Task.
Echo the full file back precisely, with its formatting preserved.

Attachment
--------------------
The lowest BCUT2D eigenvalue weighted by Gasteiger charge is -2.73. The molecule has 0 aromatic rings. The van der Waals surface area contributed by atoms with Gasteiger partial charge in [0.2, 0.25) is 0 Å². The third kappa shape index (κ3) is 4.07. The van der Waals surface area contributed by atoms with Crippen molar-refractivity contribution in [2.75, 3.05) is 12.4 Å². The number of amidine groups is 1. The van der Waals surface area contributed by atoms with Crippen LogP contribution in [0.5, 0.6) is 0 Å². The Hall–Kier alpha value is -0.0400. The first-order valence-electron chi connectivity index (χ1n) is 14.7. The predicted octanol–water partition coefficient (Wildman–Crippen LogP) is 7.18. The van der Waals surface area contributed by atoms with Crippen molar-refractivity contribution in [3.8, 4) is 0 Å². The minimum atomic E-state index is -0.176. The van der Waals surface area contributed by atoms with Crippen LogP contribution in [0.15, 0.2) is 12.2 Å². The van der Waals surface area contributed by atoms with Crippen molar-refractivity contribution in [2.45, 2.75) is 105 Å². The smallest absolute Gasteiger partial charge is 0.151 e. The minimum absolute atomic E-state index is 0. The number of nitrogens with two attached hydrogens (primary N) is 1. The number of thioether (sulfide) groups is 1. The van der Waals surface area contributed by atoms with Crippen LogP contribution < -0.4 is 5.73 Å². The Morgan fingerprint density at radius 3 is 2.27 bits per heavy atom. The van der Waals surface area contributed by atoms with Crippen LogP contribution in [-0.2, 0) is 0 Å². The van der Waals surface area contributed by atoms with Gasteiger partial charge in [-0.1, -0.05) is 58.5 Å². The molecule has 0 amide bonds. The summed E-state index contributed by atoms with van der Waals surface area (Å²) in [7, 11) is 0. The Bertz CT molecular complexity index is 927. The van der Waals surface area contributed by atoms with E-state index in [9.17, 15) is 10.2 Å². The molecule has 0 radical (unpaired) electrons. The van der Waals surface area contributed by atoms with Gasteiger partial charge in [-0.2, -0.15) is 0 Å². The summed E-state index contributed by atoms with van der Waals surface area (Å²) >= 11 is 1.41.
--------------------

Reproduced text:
The lowest BCUT2D eigenvalue weighted by Gasteiger charge is -2.73. The molecule has 0 aromatic rings. The van der Waals surface area contributed by atoms with Gasteiger partial charge in [0.2, 0.25) is 0 Å². The third kappa shape index (κ3) is 4.07. The van der Waals surface area contributed by atoms with Crippen molar-refractivity contribution in [2.75, 3.05) is 12.4 Å². The number of amidine groups is 1. The van der Waals surface area contributed by atoms with Crippen LogP contribution in [0.5, 0.6) is 0 Å². The Hall–Kier alpha value is -0.0400. The first-order valence-electron chi connectivity index (χ1n) is 14.7. The predicted octanol–water partition coefficient (Wildman–Crippen LogP) is 7.18. The van der Waals surface area contributed by atoms with Crippen molar-refractivity contribution in [3.8, 4) is 0 Å². The minimum atomic E-state index is -0.176. The van der Waals surface area contributed by atoms with Crippen LogP contribution in [0.15, 0.2) is 12.2 Å². The van der Waals surface area contributed by atoms with Crippen molar-refractivity contribution in [2.45, 2.75) is 105 Å². The smallest absolute Gasteiger partial charge is 0.151 e. The minimum absolute atomic E-state index is 0. The number of nitrogens with two attached hydrogens (primary N) is 1. The number of thioether (sulfide) groups is 1. The van der Waals surface area contributed by atoms with Crippen LogP contribution < -0.4 is 5.73 Å². The Morgan fingerprint density at radius 3 is 2.27 bits per heavy atom. The van der Waals surface area contributed by atoms with Crippen LogP contribution in [-0.2, 0) is 0 Å². The van der Waals surface area contributed by atoms with Gasteiger partial charge in [-0.1, -0.05) is 58.5 Å². The molecule has 0 amide bonds. The summed E-state index contributed by atoms with van der Waals surface area (Å²) in [7, 11) is 0. The Bertz CT molecular complexity index is 927. The van der Waals surface area contributed by atoms with E-state index in [9.17, 15) is 10.2 Å². The molecule has 0 radical (unpaired) electrons. The van der Waals surface area contributed by atoms with Gasteiger partial charge in [-0.2, -0.15) is 0 Å². The summed E-state index contributed by atoms with van der Waals surface area (Å²) >= 11 is 1.41.